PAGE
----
Trump didn't talk a whole lot about education during the campaign, but he said enough to give us a sense of the direction he wants to head. More vouchers, more charters and a modification or elimination of Common Core. "Choice," not Common Core. That pretty much sums it up.
If you want a model for the educational direction Trump plans to take us, look at Indiana, Mike Pence's state. As governor, Pence expanded vouchers and pushed aggressively for more charter schools. On the campaign trail, Trump proposed $20 billion in federal dollars for "choice." And though Trump used the "widows and orphans" appeal for charters and vouchers—helping out all those poor children trapped in "failing government schools"—it looks like the Trump/Pence approach will embrace vouchers for billionaires as well as paupers. According to Pence
“Donald Trump and I both believe that every parent in America should be able to choose where their children go to school, regardless of their income and regardless of their area code, and public, private and parochial and faith-based schools on the list."
Close to 60 percent of Indiana children are eligible for vouchers. The number is only that low because that's as far as Pence has been able to expand it.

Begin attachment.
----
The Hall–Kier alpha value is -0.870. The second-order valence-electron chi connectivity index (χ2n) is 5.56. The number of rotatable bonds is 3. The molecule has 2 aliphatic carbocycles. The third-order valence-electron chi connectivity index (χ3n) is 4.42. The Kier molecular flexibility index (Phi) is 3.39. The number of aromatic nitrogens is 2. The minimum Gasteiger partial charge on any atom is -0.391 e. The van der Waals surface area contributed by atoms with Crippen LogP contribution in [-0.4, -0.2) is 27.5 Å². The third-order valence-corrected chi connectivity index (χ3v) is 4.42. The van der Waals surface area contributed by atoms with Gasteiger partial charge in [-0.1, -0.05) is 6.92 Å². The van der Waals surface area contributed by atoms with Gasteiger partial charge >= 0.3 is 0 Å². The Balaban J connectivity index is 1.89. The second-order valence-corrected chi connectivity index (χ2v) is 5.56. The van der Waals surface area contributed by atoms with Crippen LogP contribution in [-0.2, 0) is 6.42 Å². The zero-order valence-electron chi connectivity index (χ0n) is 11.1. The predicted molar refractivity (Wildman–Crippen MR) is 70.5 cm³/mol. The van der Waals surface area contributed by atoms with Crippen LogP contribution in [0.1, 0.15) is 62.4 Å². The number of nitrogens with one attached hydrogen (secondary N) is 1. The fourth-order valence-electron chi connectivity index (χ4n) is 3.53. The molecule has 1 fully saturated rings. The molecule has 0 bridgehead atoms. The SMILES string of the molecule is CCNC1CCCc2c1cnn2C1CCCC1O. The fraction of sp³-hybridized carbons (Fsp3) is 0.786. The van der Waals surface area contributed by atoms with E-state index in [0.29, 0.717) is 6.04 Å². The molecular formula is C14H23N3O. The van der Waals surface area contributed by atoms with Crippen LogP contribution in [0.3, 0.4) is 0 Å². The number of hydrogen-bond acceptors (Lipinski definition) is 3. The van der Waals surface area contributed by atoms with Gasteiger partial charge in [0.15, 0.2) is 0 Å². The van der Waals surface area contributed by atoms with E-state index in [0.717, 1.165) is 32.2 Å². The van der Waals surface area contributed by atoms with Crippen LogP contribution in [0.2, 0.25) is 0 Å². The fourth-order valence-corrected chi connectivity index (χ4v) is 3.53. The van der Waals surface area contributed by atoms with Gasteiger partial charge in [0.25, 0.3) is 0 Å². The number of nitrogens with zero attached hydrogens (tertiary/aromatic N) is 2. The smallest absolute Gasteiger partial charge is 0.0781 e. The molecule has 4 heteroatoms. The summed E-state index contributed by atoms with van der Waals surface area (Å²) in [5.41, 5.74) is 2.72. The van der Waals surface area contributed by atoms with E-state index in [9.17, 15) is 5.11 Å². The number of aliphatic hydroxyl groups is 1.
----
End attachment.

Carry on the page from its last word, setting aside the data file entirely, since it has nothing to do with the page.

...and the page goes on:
In Indiana, the average voucher is around $4,000 a year. That's not going to buy any poor kids entry into expensive, top flight private schools, but there should be lots of poorly funded, low-tuition religious schools that will be happy to fill their classrooms with poor voucher students.
Where will the $20 billion "school choice" money come from if Congress takes to the idea? Don't expect there to be new funding. That's not the Republican way. Take it from Title 1, maybe? After all, those poor kids won't need the extra Title 1 help if they're all being prepared to attend Harvard and Yale at the charter and private schools of their choice. From the SNAP (food stamp) program? "Let them eat choice!"
As for Common Core, it's already not so common nationally. It may not be very hard to brush it aside or modify it out of existence. Honestly, I wouldn't be sorry to see it go, unless it's replaced with something worse.
Another education-related issue is immigration. If Trump goes ahead with his plans to deport undocumented immigrants at anything like the number he has suggested — his latest figure is 3 million off the bat—the effect of his actions will reach into schools. Children with undocumented parents can find themselves deported or uprooted from their families to live with relatives or friends. Student "Dreamers" granted the right to stay in the country under DACA (Deferred Action for Childhood Arrivals) could become easy targets of immigration sweeps.
Some school districts and institutions of higher education have promised not to cooperate with the Feds by giving them student data, and promise to stand behind their students, even, in some cases declaring their campuses sanctuaries. The whole thing could turn very ugly in schools very quickly, disrupting the educational environment for all students, creating a cloud of tension and fear. Some children could be kept home from school for fear of detection. And racial tensions are likely to be stirred up even further than they've already been stirred up by the election.